In the evening, I visited with the new Mennonite Central Committee volunteers living here and teaching English at the school. Before coming, they had done a Google search for Zababdeh, finding our website. Before arriving, they had worked their way through the first year and a half of our daily journal archives. It appears we were a bit guarded about our early frustrations and stresses of our time in Zababdeh, which gave them some pause that what they were facing was somehow unusual. I assured them that, in fact, our first year was quite difficult for a number of reasons. Perhaps a re-write is in order?

It is comforting to know that our dedicated work of writing has become an accessible archive - both for our experiences and for the times that we and the people of Zababdeh faced.

Saturday, November 19, 2005


The Three Brothers

Note: I spent much of the day with the Diab family. Fr. Firas (Melkite) and Fr. Fadi (Anglican) are brothers, serving two of the congregations here. We watched our film being broadcast on SAT-7, which today focused on Fr. Firas’ ministry. The children were especially delighted to see themselves on TV.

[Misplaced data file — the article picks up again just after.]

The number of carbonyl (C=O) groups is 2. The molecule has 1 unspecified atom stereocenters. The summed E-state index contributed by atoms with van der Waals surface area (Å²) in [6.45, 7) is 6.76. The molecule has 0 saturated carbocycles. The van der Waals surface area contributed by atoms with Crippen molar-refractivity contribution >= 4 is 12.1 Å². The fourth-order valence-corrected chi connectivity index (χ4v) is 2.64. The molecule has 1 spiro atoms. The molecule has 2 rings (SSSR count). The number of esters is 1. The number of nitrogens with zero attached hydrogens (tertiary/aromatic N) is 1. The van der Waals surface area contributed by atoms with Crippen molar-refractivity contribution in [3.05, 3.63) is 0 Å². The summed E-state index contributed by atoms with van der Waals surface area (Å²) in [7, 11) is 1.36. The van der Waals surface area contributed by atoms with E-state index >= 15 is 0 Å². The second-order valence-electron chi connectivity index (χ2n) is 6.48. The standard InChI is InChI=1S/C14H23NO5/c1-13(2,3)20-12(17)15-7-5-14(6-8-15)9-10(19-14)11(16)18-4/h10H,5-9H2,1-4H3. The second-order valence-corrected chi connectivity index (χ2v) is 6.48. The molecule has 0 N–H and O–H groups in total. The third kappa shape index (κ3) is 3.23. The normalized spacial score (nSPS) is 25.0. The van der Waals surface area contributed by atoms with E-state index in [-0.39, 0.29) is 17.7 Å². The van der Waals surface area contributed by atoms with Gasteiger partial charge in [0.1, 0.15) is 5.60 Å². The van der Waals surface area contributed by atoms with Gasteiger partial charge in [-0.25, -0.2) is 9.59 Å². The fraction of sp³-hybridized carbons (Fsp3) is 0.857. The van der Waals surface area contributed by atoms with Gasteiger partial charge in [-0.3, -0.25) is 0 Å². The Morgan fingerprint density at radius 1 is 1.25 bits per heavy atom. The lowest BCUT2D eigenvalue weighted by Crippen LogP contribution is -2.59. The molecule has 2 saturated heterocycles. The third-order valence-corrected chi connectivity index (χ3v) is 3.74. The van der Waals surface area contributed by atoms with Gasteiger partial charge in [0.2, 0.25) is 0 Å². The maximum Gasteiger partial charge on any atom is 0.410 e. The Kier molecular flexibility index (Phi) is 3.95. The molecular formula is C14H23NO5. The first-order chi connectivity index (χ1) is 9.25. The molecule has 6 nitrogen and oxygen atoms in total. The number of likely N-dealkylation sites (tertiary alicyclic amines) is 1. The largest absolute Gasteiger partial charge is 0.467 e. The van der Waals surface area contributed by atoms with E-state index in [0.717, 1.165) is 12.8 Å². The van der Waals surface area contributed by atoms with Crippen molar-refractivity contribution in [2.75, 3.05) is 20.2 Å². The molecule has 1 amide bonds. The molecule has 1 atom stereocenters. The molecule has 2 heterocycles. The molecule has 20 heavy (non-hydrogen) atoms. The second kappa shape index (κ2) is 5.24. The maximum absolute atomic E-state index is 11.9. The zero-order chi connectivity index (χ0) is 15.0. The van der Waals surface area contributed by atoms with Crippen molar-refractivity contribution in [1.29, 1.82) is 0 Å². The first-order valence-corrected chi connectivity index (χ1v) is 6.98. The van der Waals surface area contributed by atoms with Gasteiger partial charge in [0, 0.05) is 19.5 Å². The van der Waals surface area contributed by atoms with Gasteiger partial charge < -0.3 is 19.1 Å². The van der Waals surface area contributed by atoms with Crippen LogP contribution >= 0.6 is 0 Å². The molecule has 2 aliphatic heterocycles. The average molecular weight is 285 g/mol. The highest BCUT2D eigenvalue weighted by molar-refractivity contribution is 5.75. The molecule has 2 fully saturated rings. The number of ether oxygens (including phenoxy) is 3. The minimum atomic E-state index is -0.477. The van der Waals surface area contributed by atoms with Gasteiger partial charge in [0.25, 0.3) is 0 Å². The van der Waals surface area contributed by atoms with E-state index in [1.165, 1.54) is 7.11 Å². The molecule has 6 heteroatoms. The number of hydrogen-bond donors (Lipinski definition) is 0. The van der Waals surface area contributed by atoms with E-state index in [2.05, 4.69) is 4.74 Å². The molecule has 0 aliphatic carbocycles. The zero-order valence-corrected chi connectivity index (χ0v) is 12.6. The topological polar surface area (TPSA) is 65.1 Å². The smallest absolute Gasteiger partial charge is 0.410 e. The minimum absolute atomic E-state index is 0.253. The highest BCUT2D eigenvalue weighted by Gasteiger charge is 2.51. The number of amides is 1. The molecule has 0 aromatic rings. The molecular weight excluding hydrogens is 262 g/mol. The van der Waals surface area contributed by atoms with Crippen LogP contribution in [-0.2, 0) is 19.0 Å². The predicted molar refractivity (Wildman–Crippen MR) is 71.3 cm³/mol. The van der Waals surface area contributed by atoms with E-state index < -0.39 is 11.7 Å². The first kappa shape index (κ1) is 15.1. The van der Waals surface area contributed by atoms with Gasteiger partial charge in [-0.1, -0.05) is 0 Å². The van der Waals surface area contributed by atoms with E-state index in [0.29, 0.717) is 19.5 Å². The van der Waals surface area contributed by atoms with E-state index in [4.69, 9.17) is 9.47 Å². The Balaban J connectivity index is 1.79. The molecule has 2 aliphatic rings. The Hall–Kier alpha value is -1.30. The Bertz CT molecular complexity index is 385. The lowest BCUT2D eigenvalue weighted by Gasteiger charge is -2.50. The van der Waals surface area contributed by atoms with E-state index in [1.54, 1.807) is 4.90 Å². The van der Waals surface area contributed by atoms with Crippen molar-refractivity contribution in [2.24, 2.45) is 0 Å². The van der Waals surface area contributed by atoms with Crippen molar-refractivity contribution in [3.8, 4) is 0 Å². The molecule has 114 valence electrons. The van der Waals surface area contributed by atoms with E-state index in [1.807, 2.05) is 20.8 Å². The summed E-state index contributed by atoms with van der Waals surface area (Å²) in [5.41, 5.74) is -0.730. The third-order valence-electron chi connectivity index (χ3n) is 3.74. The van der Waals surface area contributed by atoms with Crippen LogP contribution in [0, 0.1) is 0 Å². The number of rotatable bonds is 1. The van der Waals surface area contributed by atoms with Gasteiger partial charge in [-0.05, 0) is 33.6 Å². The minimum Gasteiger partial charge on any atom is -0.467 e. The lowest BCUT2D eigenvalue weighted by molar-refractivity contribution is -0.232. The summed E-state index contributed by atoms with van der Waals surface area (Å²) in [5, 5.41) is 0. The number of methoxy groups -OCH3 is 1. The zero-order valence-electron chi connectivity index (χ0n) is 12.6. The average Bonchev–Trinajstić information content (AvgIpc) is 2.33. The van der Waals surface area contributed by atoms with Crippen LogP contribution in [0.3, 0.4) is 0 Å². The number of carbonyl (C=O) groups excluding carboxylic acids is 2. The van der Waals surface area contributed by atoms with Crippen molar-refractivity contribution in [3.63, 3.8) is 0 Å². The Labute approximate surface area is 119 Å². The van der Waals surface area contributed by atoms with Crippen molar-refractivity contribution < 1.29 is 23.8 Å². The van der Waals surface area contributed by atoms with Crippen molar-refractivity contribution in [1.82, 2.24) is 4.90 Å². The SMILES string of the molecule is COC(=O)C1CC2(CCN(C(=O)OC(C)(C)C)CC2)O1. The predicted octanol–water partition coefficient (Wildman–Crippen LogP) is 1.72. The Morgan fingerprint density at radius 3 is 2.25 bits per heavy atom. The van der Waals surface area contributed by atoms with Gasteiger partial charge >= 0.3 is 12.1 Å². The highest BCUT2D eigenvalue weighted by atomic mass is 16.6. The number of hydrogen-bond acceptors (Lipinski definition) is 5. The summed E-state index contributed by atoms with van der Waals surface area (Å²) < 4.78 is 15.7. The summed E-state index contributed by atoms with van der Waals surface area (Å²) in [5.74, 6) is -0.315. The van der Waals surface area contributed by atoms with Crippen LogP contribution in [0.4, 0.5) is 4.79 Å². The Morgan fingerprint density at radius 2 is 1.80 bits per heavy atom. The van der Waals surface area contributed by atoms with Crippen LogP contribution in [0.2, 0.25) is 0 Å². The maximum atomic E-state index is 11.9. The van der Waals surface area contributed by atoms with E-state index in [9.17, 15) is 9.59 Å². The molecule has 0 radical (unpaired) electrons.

This whole trip has been far more intense than I had expected. From the varying perspectives I’ve heard to the suffering I’ve witnessed, it has been gut-wrenching. Today was particularly so, sitting down with some dear friends – both from Zababdeh and from the local Arab-American University of Jenin – to get their take on the current state of things. I also asked them, in particular, to this question: what it is that the Presbyterian Church (U.S.A.) can be doing to respond?

Essentially, Palestinian society is facing three major problems. The Israeli Occupation is still the primary obstacle, and the chaos it creates in Palestinian society has deep repercussions. But is far from the only problem. Islamic fundamentalism, represented by the likes of Hamas and Islamic Jihad, is distressing for those seeking the modernization of Palestinian society. Meanwhile, the Palestinian Authority (run by the Fatah Party) is beset with deep-seated corruption and independent militias.